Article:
United States District Court, E.D. Missouri, Eastern Division
WANDA W. SAMS, Plaintiff,
EXPRESS SCRIPTS, INC., Defendant.
MEMORANDUM AND ORDER
C. HAMILTON, UNITED STATES DISTRICT JUDGE.
matter comes before the Court on the motion of plaintiff
Wanda W. Sams for leave to commence this civil action without
prepayment of the filing fee. (Docket No. 2). Upon review of
the motion and the financial information submitted in
support, the Court finds that it should be granted.
Additionally, for the reasons discussed below, the Court will
direct the Clerk of Court to issue process on defendant
Express Scripts, Inc.
has filed a pro se complaint under Title VII of the Civil
Rights Act of 1964 (Title VII). She names Express Scripts,
Inc. as defendant. Plaintiff alleges that she was terminated
from her employment with defendant on the basis of her race
and age. (Docket No. 1 at 4-5).
states that she is an African American individual who was
born in 1962. (Docket No. 1 at 5). On April 23, 2012, she was
hired at Express Scripts, Inc. as a Senior Project Manager in
the Client Services Testing Department. She states that
throughout her career, she delivered “excellent
learned that her job as Senior Project Manager was being
eliminated at the end of 2018. She states that she was
encouraged by her director to apply for a Project Manager
position in the Strategy and Transformation Department.
Plaintiff successfully interviewed and was hired into the
department in February of 2018.
of 2018, plaintiff was put on a 90-day Performance
Improvement Plan. She states that this occurred without
warning or previous discussion about her performance. This
happened four months into her new position.
claims that she met the goals of the Performance Improvement
Plan. She further claims she had not been told that she was
not meeting the plan's goals. Nevertheless, on August 15,
2018, she was terminated. At the time of her termination, she
still had 47 days remaining on her Performance Improvement
Plan. Plaintiff asserts that she was the only African
American and the oldest professional employee in the
Department at the time. As such, she alleges that she was
terminated due to her race and age.
filed a charge of discrimination with the United States Equal
Employment Opportunity Commission (EEOC). In the charge, she
alleged that Express Scripts, Inc. terminated her on the
basis of race and age. (Docket No. 1-2 at 1). The EEOC mailed
her a right to sue letter on February 5, 2019. She filed the
instant action on March 22, 2019.
brings this action pursuant to Title VII, alleging employment
discrimination on the basis of race and age. The purpose of
Title VII is to ensure a workplace environment free of
discrimination. Ricci v. DeStefano, 557 U.S. 557,
580 (2009). The act prohibits “employer discrimination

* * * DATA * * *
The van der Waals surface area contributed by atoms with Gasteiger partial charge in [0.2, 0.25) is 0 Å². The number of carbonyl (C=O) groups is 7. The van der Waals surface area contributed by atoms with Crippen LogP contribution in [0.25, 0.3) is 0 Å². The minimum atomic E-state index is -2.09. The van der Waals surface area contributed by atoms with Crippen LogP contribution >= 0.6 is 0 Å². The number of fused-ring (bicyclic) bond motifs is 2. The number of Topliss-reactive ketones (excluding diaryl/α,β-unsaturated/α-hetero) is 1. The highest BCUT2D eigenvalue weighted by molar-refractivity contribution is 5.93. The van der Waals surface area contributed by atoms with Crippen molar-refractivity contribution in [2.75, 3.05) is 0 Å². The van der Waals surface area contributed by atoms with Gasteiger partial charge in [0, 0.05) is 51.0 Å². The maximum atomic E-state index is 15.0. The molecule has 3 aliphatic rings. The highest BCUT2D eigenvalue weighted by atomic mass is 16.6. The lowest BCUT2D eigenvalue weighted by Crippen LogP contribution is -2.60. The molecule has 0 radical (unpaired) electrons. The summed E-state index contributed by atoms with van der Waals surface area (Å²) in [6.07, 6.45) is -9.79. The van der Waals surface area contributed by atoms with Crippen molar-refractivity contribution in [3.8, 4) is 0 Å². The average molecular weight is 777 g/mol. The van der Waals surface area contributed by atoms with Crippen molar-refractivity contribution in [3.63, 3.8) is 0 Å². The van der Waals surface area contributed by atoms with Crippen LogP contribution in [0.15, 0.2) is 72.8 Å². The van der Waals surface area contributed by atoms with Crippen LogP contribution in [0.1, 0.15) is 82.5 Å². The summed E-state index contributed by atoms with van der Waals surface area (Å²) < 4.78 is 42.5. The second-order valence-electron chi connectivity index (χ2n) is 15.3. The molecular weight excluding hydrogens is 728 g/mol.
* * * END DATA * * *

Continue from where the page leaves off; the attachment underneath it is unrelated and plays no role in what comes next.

on the basis of race, color, religion, sex, or national
origin, in hiring, firing, salary structure, promotion and
the like.” Winfrey v. City of Forrest City,
Ark., 882 F.3d 757, 758 (8th Cir. 2018).
Before filing an action under Title VII in federal court, a
plaintiff must first exhaust his or her administrative
remedies. Lindeman v. Saint Luke's Hosp. of Kansas
City, 899 F.3d 603, 608 (8th Cir. 2018).
See also Brooks v. Midwest Heart Grp., 655 F.3d 796,
800 (8th Cir. 2011) (stating that “Title VII
establishes an administrative procedure which a complaining
employee must follow before filing a lawsuit in federal
court”). A Title VII claimant is required to
demonstrate good faith participation in the administrative
process in order to exhaust his or her administrative
remedies. Briley v. Carlin, 172 F.3d 567, 571
(8th Cir. 1999). “To exhaust administrative
remedies an individual must: (1) timely file a charge of
discrimination with the EEOC setting forth the facts and
nature of the charge and (2) receive notice of the right to
sue.” Rush v. State of Arkansas DWS, 876 F.3d
1123, 1125 (8th Cir. 2017).
has demonstrated that she has filed a charge of
discrimination with the EEOC. (Docket No. 1-2). The charge
sets forth the facts and nature of the alleged
discrimination. Specifically, she alleges that she was
terminated from her job on the basis of age and race, despite
meeting performance expectations. As such, she has exhausted
her administrative remedies for her Title VII claim. The EEOC
mailed plaintiff a right to sue letter on February 5, 2019,
giving plaintiff ninety days in which to file a lawsuit.
(Docket No. 1-1). Plaintiff filed her complaint on March 22,
2019, within the ninety-day period provided by 42 U.S.C.
§ 2000e-5(f)(1). Thus, her complaint appears to be
timely filed. Accordingly, the Clerk of Court will be
directed to issue process upon defendant Express Scripts,
to Appoint Counsel
has filed a motion to appoint counsel. (Docket No. 3). The
motion will be denied at this time. In civil cases, a pro se
litigant does not have a constitutional or statutory right to
appointed counsel. Ward v. Smith, 721 F.3d 940, 942
(8th Cir. 2013). See also Stevens v.
Redwing, 146 F.3d 538, 546 (8th Cir. 1998) (stating that
“[a] pro se litigant has no statutory or constitutional
right to have counsel appointed in a civil case”).
Rather, a district court may appoint counsel in a civil case
if the court is “convinced that an indigent plaintiff
has stated a non-frivolous claim…and where the nature
of the litigation is such that plaintiff as well as the court
will benefit from the assistance of counsel.”
Patterson v. Kelley, 902 F.3d 845, 850
(8th Cir. 2018). When determining whether to
appoint counsel for an indigent litigant, a court considers
relevant factors such as the complexity of ...